Skype for Business is joining the Microsoft Teams family, as the company marches forth on their quest to crack the enterprise collaboration nut. While Skype may have started life as a way to disrupt the traditional telco business, it's become a key tool for businesses wanting to connect distributed teams.
It seems the move was accidentally leaked before being pulled. Users logged in to Microsoft's cloud services saw a message that was quickly removed as news of the previously unannounced change spread over social media.
With the Ignite conference coming up at the end of the month, it's expected a full announcement will be made then. But the accidental leak has forced Microsoft to issue a statement saying the move is on and that, for now, it's opt-in.
What's all this mean? I think the magic word here is "consolidation". Microsoft has some solid competition from Slack and probably sees Workplace by Facebook as a nascent threat as well. While Microsoft has royally cocked up the advantage they had in mobile when they completely underestimated the impact of the iPhone and Android, they have been far better at managing threats against their enterprise business - although it took getting rid of Steve Ballmer and bringing in Satya Nadella to move them from boxed software to the cloud.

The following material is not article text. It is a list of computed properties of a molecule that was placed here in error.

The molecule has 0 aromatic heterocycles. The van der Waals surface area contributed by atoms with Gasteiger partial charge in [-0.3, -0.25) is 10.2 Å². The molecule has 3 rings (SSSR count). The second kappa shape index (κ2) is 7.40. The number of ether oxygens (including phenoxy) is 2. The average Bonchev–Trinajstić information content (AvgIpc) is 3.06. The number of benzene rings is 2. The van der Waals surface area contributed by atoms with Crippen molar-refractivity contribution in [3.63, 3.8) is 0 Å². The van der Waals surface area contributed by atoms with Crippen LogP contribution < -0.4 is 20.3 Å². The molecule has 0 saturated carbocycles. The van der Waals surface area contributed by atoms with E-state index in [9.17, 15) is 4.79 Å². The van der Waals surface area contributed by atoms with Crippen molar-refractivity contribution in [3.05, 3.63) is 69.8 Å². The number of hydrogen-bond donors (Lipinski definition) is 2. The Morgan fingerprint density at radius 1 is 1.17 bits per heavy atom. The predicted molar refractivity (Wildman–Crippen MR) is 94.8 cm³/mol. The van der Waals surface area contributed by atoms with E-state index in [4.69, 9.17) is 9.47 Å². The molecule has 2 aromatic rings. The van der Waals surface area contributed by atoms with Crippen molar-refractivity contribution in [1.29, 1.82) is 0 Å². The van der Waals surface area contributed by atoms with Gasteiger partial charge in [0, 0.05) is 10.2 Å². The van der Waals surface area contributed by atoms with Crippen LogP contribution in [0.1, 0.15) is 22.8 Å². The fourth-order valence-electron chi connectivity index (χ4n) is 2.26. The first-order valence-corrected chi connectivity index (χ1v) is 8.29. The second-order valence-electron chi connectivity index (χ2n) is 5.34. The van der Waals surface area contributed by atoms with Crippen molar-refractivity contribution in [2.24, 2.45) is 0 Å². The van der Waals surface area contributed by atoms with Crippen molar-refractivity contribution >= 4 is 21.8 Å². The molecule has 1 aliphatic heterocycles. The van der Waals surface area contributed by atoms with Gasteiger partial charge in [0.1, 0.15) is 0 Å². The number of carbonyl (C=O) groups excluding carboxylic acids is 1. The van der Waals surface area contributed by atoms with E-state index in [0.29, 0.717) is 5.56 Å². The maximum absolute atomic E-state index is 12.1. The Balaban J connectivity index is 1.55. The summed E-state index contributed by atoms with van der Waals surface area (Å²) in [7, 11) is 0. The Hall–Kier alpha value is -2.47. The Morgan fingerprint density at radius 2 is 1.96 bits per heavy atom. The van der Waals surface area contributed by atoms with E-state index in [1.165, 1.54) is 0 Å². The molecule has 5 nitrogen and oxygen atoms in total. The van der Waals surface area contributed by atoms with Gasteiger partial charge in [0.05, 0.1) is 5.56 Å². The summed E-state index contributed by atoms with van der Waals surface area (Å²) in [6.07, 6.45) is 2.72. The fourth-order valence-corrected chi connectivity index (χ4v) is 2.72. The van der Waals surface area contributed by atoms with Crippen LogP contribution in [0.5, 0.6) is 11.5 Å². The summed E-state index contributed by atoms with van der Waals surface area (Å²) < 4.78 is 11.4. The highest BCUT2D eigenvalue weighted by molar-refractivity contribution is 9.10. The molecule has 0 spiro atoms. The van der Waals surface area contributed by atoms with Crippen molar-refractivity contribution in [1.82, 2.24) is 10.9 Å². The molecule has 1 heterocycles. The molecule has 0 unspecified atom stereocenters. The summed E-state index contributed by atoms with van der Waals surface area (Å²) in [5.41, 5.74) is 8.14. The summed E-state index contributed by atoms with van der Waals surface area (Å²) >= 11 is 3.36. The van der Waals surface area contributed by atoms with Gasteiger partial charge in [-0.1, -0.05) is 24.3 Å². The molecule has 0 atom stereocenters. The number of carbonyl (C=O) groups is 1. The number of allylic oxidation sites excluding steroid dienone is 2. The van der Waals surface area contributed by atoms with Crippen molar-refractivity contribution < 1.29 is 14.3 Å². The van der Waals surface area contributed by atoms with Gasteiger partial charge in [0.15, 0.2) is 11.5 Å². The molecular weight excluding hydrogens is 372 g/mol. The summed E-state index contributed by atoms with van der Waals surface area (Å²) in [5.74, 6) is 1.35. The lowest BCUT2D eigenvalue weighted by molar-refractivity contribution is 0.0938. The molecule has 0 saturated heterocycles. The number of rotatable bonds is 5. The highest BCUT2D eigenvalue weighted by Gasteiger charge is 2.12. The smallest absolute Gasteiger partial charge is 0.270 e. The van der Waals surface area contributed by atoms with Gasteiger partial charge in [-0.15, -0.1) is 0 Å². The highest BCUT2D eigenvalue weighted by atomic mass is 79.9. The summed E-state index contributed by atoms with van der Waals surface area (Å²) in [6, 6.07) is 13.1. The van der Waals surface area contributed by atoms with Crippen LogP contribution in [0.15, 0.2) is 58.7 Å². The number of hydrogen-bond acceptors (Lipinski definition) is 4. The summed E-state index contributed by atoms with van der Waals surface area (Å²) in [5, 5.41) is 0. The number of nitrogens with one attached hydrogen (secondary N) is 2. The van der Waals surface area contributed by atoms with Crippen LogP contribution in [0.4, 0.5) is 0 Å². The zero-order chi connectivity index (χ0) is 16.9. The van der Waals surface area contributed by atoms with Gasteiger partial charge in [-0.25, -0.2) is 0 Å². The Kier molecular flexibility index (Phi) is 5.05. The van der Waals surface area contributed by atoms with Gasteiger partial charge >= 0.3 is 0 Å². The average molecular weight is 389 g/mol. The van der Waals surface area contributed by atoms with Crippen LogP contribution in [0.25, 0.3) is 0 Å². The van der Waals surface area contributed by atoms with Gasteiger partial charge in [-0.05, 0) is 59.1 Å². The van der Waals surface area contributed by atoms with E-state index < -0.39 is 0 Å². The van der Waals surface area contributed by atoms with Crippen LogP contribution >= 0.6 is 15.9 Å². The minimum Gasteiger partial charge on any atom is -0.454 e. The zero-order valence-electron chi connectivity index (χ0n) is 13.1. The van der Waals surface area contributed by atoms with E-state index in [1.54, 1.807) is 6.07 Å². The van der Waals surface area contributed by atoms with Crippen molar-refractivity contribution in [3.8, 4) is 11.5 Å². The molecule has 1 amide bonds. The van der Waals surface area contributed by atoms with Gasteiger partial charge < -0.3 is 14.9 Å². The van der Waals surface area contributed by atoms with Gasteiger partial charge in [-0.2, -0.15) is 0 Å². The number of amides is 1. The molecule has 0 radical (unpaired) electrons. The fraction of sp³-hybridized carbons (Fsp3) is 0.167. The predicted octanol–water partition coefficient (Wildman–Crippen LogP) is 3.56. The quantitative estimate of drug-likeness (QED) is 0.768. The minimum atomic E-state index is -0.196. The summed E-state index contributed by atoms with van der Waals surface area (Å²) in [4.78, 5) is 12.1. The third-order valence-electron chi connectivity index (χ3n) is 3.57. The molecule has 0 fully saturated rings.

Business is all about collaboration and no-one has yet really nailed this from a technology point of view. There are lots of point solutions out there but an integrated suite of tools that just works has eluded the market. Microsoft has all the pieces of the puzzle.
They have chat and video and audio calling sorted out. They have the collaboration features of the Office suite and a formidable infrastructure layer to power all this with Azure. Add their massive base of incumbent users and they have a box full of puzzle pieces.
All they need is some smart people to put it all together into a package that doesn't get in the way of people who just want to work.